The lawsuit won’t succeed. The U.S.-based CAIR has acknowledged its links to its Canadian affiliate too many times. Press releases have referred to it as its “office in Canada” and a 2003 affidavit by CAIR-CAN’s chair said CAIR “has direct control over the character and quality of all activities of [CAIR-CAN] including the use of its trademark and trade name.”
But winning isn’t the point. Intimidation is the point. The purpose is to dissuade other officials and persons of influence from pointing out the group’s Islamist background.
In an article for the Clarion Project, Tahir Aslam Gora, Secretary-General of the Coalition of Progressive Canadian Muslim Organizations, took Harper's side. He urged the Prime Minister not to apologize.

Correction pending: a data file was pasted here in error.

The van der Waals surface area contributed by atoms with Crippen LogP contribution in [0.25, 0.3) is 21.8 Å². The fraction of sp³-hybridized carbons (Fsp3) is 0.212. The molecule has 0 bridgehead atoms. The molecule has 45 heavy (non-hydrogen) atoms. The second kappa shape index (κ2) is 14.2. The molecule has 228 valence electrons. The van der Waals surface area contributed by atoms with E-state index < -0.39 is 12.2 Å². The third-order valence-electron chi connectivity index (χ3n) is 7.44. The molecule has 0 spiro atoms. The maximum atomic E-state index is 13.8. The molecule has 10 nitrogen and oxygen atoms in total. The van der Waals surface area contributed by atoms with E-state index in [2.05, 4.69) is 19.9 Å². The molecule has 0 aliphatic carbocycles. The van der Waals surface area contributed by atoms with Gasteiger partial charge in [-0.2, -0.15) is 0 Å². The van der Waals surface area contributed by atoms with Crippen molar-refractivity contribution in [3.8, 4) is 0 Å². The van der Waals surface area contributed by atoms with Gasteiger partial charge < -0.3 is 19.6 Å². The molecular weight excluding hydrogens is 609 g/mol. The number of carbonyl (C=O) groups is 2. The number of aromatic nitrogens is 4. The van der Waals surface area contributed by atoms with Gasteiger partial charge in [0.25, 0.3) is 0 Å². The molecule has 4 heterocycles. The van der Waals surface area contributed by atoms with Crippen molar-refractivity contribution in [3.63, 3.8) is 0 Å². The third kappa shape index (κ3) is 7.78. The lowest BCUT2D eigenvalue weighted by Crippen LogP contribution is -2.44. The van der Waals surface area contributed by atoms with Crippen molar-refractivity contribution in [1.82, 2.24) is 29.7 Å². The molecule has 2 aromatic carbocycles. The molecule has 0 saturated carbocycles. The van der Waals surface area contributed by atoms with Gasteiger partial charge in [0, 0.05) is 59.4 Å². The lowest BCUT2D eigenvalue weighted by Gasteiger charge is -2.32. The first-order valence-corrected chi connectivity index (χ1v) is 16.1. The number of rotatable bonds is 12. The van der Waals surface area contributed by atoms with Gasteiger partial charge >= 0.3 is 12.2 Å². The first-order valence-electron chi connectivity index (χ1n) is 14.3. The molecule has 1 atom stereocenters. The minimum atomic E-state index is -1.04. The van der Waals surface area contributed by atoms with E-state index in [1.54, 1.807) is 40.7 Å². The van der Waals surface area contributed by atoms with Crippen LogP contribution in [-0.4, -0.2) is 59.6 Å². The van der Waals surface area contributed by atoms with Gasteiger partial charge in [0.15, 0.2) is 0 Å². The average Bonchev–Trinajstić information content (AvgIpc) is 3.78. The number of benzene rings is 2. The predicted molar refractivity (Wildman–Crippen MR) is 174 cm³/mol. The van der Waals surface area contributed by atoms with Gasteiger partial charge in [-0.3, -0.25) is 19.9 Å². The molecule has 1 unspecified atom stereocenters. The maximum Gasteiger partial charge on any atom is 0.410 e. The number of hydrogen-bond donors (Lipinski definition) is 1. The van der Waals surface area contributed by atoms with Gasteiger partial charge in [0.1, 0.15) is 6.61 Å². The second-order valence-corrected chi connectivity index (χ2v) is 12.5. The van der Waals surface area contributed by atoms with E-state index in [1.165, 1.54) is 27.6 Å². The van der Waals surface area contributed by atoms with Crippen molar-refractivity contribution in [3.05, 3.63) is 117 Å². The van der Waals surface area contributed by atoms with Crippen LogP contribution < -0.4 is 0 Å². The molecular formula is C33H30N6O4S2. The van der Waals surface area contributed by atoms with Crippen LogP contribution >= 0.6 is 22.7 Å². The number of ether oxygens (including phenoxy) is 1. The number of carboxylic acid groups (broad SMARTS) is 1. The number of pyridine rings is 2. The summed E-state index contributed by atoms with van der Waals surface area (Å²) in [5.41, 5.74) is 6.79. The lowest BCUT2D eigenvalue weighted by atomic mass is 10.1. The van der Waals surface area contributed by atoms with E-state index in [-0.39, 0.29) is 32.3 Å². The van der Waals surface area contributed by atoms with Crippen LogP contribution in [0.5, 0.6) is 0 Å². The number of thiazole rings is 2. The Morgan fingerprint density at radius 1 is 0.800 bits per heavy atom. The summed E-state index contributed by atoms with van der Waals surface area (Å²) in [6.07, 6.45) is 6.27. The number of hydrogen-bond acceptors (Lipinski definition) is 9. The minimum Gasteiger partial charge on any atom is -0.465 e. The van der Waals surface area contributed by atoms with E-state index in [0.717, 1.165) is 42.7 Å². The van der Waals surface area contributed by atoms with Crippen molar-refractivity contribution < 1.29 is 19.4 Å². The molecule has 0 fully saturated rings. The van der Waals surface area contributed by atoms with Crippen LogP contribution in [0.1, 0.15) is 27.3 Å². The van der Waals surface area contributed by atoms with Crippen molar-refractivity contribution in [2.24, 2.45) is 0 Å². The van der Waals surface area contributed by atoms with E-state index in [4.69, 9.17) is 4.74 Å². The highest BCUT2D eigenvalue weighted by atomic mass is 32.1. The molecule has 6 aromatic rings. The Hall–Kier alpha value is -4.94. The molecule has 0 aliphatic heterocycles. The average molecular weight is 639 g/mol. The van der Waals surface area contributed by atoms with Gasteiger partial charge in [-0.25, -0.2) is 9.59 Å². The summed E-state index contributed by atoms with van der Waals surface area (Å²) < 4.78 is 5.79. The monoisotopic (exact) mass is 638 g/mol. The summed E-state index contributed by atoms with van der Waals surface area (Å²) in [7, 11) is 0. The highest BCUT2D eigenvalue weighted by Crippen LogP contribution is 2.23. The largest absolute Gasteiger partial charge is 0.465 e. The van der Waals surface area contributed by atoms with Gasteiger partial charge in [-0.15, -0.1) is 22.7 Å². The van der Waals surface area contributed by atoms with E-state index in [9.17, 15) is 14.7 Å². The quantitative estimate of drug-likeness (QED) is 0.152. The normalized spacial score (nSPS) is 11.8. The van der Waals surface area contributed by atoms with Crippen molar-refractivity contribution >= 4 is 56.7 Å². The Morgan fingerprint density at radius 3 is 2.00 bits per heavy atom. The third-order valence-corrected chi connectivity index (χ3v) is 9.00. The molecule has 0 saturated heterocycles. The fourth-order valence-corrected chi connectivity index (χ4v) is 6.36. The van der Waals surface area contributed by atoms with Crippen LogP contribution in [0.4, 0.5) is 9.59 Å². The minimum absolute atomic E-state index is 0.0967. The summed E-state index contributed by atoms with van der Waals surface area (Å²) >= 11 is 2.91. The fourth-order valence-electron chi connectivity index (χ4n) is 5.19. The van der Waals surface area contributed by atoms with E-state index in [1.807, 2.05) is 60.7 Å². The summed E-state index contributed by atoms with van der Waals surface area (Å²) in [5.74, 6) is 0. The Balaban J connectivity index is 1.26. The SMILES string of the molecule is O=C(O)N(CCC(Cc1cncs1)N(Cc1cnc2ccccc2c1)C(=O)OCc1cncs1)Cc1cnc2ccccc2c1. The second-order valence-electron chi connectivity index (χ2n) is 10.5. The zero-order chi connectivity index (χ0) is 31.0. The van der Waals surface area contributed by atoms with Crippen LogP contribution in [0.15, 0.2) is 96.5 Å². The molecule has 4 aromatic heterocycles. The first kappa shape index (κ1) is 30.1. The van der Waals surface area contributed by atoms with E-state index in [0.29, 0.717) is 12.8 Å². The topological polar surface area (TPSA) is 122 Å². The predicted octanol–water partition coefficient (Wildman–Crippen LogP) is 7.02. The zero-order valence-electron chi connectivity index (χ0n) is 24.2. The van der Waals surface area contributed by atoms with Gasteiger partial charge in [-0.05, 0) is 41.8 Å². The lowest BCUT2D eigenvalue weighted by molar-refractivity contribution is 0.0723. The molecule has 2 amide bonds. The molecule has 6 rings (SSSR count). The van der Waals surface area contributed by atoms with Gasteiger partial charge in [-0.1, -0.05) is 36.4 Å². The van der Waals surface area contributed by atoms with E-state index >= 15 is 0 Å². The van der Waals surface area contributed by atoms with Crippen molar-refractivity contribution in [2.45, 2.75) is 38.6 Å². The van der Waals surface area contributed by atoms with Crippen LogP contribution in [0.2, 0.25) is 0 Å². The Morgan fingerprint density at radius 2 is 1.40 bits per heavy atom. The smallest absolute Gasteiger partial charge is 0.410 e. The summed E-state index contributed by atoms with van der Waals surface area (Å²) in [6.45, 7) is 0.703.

In a recent interview with Clarion, the president of the Muslim Canadian Congress, Mumtaz Khan, said he is concerned about how “minority Islamists were constructing the narrative of Muslim-Canadians.”
“Canadian politicians are trying to win over these Islamists instead of the liberal Muslims in order to win elections and this will have serious political implications for Canada if it is not taken seriously,” Khan said.
Canada does not need to settle for Muslim groups that praise the Muslim Brotherhood. Alternatives exist. They may not be as powerful, but they will be if they are upheld as legitimate interfaith partners.
Ryan Mauro is the ClarionProject.org’s National Security Analyst, a fellow with the Clarion Project and is frequently interviewed on top-tier TV stations as an expert on counterterrorism and Islamic extremism.